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There are many different types of wood that can be used in a timber frame and each has its own working characteristics, strengths and beauty. Below is a discussion of the types of wood found in timber frame construction and links to some examples from our Home Galleries section.


Image Not Available Southern Yellow Pine (SYP)
Southern Yellow Pine is one of the premier structural woods in the world and it is our most popular timber product. It is very stiff and, when dry, quite hard. One of the colloquial names for SYP is "Hard Pine." It is available in large sizes, long lengths and is of consistently high quality. It is also very amenable to kiln drying so it need not be used green. When dried properly, it distorts very little and checks are small and scattered. It has a bold grain pattern and a color range from golden brown to reddish brown as it ages. It finishes and stains very well. Southern Yellow Pine is a commercial classification for four related species naturally occurring in the southeastern United States. The species are Longleaf, Shortleaf, Loblolly and Slash pines. The mix of species changes as you move from the Atlantic seaboard to East Texas. In our area Shortleaf and Loblolly are predominant with a fairly substantial quantity of Longleaf in areas with sandy soils. The majority of logs that we buy are Shortleaf Pine. See the award winning home we built in Livingston Texas for an example of a timber frame using Southern Yellow Pine.
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Douglas Fir
Douglas Fir, like Southern Yellow Pine, is one of the most sought after structural woods in the world. It is available in virtually any grade and size. It has a very pleasing dark reddish brown color as it ages. It is very sensitive to ultra violet radiation and darkens very quickly when exposed to light. The grain pattern of high quality Douglas Fir is often even in both color and pattern. Planed Douglas Fir seems to glow when a clear oil finish is applied.

Douglas Fir, although very strong, has an Achilles Heel. It splits very easily along the grain. It is therefore necessary to design joinery in such a way to avoid this characteristic. This is seldom a problem for experienced timber framers. We kiln dry new Douglas Fir before using it in a timber frame. Kiln drying stabilizes the wood and reduces movement in the timbers and checking. Douglas Fir is one of the more expensive woods on the market.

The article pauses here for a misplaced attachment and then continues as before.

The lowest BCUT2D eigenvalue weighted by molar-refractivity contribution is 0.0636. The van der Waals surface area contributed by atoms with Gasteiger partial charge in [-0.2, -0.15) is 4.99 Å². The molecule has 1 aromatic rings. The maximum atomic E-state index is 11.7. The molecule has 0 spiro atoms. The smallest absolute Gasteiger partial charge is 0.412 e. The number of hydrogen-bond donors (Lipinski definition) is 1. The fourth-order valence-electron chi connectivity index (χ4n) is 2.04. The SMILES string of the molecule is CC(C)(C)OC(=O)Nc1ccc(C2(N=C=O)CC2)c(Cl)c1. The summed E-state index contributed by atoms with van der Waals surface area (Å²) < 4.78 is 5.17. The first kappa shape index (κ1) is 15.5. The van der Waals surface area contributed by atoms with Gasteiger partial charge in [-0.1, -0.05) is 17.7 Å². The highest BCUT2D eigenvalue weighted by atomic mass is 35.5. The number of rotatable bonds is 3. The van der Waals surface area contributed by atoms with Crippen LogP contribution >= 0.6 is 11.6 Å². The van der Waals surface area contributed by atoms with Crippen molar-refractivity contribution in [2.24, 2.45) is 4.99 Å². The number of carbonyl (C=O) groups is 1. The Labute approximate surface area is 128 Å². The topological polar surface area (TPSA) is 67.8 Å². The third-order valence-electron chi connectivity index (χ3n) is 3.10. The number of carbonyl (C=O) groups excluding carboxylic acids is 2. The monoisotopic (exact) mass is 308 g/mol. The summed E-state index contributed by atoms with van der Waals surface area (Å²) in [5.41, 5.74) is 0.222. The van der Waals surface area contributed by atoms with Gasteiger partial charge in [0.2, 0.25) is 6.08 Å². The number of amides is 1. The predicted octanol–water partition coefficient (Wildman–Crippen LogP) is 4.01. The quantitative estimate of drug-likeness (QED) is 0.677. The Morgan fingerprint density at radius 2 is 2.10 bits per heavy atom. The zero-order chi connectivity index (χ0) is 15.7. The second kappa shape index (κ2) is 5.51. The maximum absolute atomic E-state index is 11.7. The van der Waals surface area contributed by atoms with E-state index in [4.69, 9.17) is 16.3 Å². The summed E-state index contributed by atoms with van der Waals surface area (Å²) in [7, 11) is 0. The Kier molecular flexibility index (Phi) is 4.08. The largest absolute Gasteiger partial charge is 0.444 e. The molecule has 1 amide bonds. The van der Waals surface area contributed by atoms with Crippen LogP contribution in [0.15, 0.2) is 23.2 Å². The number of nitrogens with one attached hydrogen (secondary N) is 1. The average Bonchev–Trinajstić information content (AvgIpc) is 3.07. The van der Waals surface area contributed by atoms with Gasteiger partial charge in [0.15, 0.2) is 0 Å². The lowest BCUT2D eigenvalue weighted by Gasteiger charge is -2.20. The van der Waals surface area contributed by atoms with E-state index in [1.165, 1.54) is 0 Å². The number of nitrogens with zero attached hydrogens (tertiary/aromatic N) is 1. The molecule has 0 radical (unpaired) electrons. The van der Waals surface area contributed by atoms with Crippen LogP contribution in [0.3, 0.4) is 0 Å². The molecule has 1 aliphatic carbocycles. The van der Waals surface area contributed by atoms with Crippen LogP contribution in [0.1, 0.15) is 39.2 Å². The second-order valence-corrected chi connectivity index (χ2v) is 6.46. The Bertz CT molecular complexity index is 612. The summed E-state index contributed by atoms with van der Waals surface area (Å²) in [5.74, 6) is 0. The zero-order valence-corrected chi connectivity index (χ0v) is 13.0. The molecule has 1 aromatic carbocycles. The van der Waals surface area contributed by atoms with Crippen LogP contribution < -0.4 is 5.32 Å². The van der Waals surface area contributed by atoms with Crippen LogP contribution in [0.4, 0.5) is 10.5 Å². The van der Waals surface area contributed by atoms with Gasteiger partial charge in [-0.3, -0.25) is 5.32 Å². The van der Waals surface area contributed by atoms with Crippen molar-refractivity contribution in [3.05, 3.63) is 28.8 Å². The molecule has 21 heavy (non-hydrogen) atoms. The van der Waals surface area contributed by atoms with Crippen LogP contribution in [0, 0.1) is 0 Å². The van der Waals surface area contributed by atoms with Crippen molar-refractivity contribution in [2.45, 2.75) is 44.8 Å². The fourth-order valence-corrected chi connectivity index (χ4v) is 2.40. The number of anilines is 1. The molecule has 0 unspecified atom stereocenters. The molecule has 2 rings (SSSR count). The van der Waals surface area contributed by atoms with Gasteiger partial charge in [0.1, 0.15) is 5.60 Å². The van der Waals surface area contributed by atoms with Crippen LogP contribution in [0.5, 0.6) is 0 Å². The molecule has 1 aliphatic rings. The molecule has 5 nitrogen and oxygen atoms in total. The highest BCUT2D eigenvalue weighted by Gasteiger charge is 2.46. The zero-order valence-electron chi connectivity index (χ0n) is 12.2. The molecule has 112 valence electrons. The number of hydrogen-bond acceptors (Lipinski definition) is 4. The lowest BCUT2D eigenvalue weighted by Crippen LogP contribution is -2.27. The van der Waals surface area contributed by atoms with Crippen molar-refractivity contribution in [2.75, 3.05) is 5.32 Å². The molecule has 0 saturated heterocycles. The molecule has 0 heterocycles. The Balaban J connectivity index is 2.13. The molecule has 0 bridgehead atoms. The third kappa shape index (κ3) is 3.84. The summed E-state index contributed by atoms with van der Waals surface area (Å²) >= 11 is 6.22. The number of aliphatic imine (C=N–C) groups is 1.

Image Not Available Recycled Douglas Fir
Although we use both new kiln dried and recycled Douglas Fir, recycled material has its own special characteristics and beauty. In addition to the environmental benefit of using recycle wood, the material is often very dry and stable. The nail and bolt holes present often leave character marks that are pleasing evidence of its previous use. Building with recycled material often gives the home a history far older than its apparent age. Visit the home in Argyle Texas to see an example of recycled Douglas Fir from Canada.
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Red or White Oak
Oak is a relatively strong wood (not the strongest by any means), has a pleasing grain pattern, takes a finish well and is easily worked when green and is moderately priced. We have used it often. Both our Timber Shop and Planer Barn are Red Oak. Most often Oak is used green, or freshly cut, which means it has a high moisture content. As the wood dries, it checks and shrinks a great deal. This is unfortunate in that both the joinery and timber faces distort after a frame is raised.

Since we are committed to using local materials, when Oak is a clients wood of choice, we most often use the southern species of both Red and White Oak. Northern species are available, but are in no way superior. Due to Red Oak's pleasing color, we most often select Red Oak, although White Oak does offer better resistance to rot and insect damage. This is only important if a frame will be subject to the elements, as would a pavilion or possibly a barn.

Visit the home in Austin Texas for an example of a Red Oak frame.

Image Not Available Cypress
Over the years we have used a limited amount of Cypress, mostly for pavilions and porches. High quality Cypress is rot resistant, has a very pleasing color much like Southern Pine but with a more subtle grain pattern. It often has very high moisture content when green. In our experience it shrinks and checks relatively little as it dries. On the down side, high quality Cypress logs are hard to find and are usually quite expensive. They also tend to come from environmentally sensitive areas. Cypress is not a particularly strong wood and prone, more than most woods, to ring shakes (separation of the wood along the annual rings).


Walnut, Pecan and Other Hickories
Yes, we do have access to all these woods and we use them from time to time for accents in a frame. All of these woods check and distort significantly (much like Oak) as they dry and are not available in quantity and quality enough to warrant their use for a complete timber frame. However, each wood has its own beautiful and may be used for splines, wedges and other frame parts that are relatively small but visually interesting.
Other Choices
Occasionally we have a client who wants something just a bit out of the ordinary. For these people we have access to numerous other species of timber such as Eastern White Pine, Hemlock, Sitka Spruce, Port Orford Cedar and Western Red Cedar. We have even used the local aromatic cedar (actually a Juniper) in a frame. Options are limited only by the imagination.